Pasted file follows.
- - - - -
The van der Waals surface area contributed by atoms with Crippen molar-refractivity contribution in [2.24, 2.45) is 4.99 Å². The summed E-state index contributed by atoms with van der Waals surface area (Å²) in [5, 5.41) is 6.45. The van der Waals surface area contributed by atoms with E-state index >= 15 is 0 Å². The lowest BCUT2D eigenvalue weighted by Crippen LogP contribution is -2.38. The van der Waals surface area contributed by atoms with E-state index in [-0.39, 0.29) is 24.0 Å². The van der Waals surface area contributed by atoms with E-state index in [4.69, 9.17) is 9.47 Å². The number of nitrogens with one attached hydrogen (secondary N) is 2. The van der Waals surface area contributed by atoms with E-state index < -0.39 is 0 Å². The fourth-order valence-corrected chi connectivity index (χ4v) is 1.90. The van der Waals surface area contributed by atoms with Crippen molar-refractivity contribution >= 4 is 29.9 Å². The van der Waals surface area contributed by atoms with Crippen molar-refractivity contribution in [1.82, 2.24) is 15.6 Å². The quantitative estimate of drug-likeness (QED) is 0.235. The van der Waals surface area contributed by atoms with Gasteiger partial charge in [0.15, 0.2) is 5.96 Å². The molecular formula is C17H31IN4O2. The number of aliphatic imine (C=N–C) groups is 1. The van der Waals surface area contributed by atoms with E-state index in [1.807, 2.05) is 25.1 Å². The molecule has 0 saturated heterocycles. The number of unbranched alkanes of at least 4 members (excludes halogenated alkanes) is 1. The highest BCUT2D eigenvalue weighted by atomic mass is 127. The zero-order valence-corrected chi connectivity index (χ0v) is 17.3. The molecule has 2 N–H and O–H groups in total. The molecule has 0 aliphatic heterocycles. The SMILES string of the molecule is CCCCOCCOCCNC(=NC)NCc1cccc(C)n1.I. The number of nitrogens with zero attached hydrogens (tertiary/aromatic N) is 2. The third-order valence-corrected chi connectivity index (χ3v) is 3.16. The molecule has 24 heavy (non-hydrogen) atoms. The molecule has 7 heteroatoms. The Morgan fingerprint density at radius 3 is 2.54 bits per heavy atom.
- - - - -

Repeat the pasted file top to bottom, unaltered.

The van der Waals surface area contributed by atoms with Crippen molar-refractivity contribution in [2.24, 2.45) is 4.99 Å². The summed E-state index contributed by atoms with van der Waals surface area (Å²) in [5, 5.41) is 6.45. The van der Waals surface area contributed by atoms with E-state index >= 15 is 0 Å². The lowest BCUT2D eigenvalue weighted by Crippen LogP contribution is -2.38. The van der Waals surface area contributed by atoms with E-state index in [-0.39, 0.29) is 24.0 Å². The van der Waals surface area contributed by atoms with E-state index in [4.69, 9.17) is 9.47 Å². The number of nitrogens with one attached hydrogen (secondary N) is 2. The van der Waals surface area contributed by atoms with E-state index < -0.39 is 0 Å². The fourth-order valence-corrected chi connectivity index (χ4v) is 1.90. The van der Waals surface area contributed by atoms with Crippen molar-refractivity contribution >= 4 is 29.9 Å². The van der Waals surface area contributed by atoms with Crippen molar-refractivity contribution in [1.82, 2.24) is 15.6 Å². The quantitative estimate of drug-likeness (QED) is 0.235. The van der Waals surface area contributed by atoms with Gasteiger partial charge in [0.15, 0.2) is 5.96 Å². The molecular formula is C17H31IN4O2. The number of aliphatic imine (C=N–C) groups is 1. The van der Waals surface area contributed by atoms with E-state index in [1.807, 2.05) is 25.1 Å². The molecule has 0 saturated heterocycles. The number of unbranched alkanes of at least 4 members (excludes halogenated alkanes) is 1. The highest BCUT2D eigenvalue weighted by atomic mass is 127. The zero-order valence-corrected chi connectivity index (χ0v) is 17.3. The molecule has 2 N–H and O–H groups in total. The molecule has 0 aliphatic heterocycles. The SMILES string of the molecule is CCCCOCCOCCNC(=NC)NCc1cccc(C)n1.I. The number of nitrogens with zero attached hydrogens (tertiary/aromatic N) is 2. The third-order valence-corrected chi connectivity index (χ3v) is 3.16. The molecule has 24 heavy (non-hydrogen) atoms. The molecule has 7 heteroatoms. The Morgan fingerprint density at radius 3 is 2.54 bits per heavy atom.